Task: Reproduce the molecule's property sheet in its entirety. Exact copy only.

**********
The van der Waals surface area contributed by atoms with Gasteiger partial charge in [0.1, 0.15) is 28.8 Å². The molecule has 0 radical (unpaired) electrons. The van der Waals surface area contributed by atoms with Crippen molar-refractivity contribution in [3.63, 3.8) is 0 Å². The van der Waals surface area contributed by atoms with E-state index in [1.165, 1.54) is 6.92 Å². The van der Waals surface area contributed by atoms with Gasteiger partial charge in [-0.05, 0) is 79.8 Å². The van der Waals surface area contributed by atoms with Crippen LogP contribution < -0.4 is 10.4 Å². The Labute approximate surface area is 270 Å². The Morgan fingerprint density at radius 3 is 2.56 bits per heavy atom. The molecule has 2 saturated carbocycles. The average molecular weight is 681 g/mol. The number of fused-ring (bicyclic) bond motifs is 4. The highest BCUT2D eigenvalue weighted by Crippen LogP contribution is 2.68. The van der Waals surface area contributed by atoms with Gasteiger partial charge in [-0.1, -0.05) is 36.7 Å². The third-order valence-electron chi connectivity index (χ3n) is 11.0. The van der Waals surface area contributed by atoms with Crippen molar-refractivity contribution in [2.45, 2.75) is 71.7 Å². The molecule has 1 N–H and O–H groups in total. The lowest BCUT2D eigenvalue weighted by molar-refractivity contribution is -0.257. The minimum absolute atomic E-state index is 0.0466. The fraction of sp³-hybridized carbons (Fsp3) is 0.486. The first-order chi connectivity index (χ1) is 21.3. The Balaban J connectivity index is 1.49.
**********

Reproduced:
The van der Waals surface area contributed by atoms with Gasteiger partial charge in [0.1, 0.15) is 28.8 Å². The molecule has 0 radical (unpaired) electrons. The van der Waals surface area contributed by atoms with Crippen molar-refractivity contribution in [3.63, 3.8) is 0 Å². The van der Waals surface area contributed by atoms with E-state index in [1.165, 1.54) is 6.92 Å². The van der Waals surface area contributed by atoms with Gasteiger partial charge in [-0.05, 0) is 79.8 Å². The van der Waals surface area contributed by atoms with Crippen LogP contribution < -0.4 is 10.4 Å². The Labute approximate surface area is 270 Å². The Morgan fingerprint density at radius 3 is 2.56 bits per heavy atom. The molecule has 2 saturated carbocycles. The average molecular weight is 681 g/mol. The number of fused-ring (bicyclic) bond motifs is 4. The highest BCUT2D eigenvalue weighted by Crippen LogP contribution is 2.68. The van der Waals surface area contributed by atoms with Gasteiger partial charge in [-0.1, -0.05) is 36.7 Å². The third-order valence-electron chi connectivity index (χ3n) is 11.0. The van der Waals surface area contributed by atoms with Crippen molar-refractivity contribution in [2.45, 2.75) is 71.7 Å². The molecule has 1 N–H and O–H groups in total. The lowest BCUT2D eigenvalue weighted by molar-refractivity contribution is -0.257. The minimum absolute atomic E-state index is 0.0466. The fraction of sp³-hybridized carbons (Fsp3) is 0.486. The first-order chi connectivity index (χ1) is 21.3. The Balaban J connectivity index is 1.49.